West Sussex village named as “broadband blackspot”

PULBOROUGH has been named a ‘broadband blackspot’ after its service was found to be one of the 20 slowest in the UK.

Tests carried out by price comparison website uswitch found that the town has just 1.9Mbps of broadband speed, almost four times slower than the national average of 7.5Mbps.

Ernest Doku, uSwitch’s Technology Expert, said: “Fast broadband speeds should be available to everyone, not just for those people living in heavily urbanised areas.

“These latest figures highlight that, despite considerable investment, many areas of the UK are still living in the broadband dark ages.”

The findings come a week after the UK government announced its plans to roll out improved broadband to rural areas in the coming months, as reported in the County Times.

Very few areas in West Sussex have access to superfast broadband, with the non-broadband telephone exchanges at Plaistow and Sutton providing no service at all.

West Sussex has been allocated £6.26m to upgrade internet access.

But Horsham district councillor Roger Paterson (Con, Pulborough), cabinet member for the local economy, has complained that the funding amounts to ‘less than half’ of the amount expected.

Mr Paterson said: “It’s very disappointing that in the recent round of government broadband grants, rural Sussex missed out.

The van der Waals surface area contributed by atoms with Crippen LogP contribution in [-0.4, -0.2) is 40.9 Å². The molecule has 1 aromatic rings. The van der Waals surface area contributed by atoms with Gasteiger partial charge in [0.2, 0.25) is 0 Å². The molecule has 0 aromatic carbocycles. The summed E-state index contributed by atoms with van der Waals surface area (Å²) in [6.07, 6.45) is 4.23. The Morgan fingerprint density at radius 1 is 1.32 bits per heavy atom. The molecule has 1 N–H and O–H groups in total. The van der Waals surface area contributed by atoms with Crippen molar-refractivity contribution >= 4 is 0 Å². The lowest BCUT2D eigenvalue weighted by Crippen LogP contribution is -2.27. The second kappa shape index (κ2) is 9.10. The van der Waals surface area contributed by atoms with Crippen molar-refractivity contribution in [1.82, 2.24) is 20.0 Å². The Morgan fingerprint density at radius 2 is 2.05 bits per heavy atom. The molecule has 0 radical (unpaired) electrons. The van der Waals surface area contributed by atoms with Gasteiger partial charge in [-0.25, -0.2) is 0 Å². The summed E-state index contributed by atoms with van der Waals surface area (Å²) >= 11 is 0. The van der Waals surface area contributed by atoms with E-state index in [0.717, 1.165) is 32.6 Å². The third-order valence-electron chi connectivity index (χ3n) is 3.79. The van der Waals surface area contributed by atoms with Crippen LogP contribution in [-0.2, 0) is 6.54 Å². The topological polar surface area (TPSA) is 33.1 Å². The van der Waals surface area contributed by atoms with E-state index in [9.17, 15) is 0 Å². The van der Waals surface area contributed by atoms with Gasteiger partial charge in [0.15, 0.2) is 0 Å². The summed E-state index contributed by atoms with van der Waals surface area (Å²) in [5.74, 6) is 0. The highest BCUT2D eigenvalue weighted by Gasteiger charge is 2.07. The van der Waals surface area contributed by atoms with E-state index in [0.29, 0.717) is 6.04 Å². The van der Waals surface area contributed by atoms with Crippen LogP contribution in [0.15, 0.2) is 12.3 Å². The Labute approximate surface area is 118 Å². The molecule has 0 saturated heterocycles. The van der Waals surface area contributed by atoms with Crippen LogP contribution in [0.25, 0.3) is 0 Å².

“We’ve got funding which amounts to an average of £30 per household. We were expecting around £70.

“The problem is that rural West Sussex is not seen as being deprived.

“But it’s a powerhouse of job creation - more jobs were created in rural Sussex than urban Sussex this year.

“And we all know how crucial broadband is to fostering economic development.”

Superfast broadband will be taken to around two thirds of UK households and businesses by the private sector. The Government funding is aimed at making it viable for businesses to invest in the final one third.

But Mr Paterson suggested that it is unlikely that £6.26m will convince the big telecoms companies to improve services.

“It’s a marked failure on the part of BT who have shown no interest in bringing broadband speeds in rural areas up to reasonable speeds.

“It’s simply because it is not profitable for them.

“Imagine if the water companies behaved in this way.”

A BT spokesperson said the company was committed to playing its part in delivering broadband to rural areas.

“BT is investing more than any other company to roll out super-fast broadband and we are keen to reach even more areas by working with the public sector.

“We are willing and able to play our part but local government and community groups will also need to get involved if rural areas are to benefit.”

West Sussex County Council will only be able to access the £6.26m grant if they are able to match the figure with their own funds, generated through private partnerships.

Council Leader Louise Goldsmith said: “Work is now underway with our partners to find match funding for the Government grant.

“We recognise this will be challenging in the current economic climate, but this is very much about investing for the economic future of West Sussex, so it is vital we get this secured so work can start as soon as possible to improve broadband connections in our county.”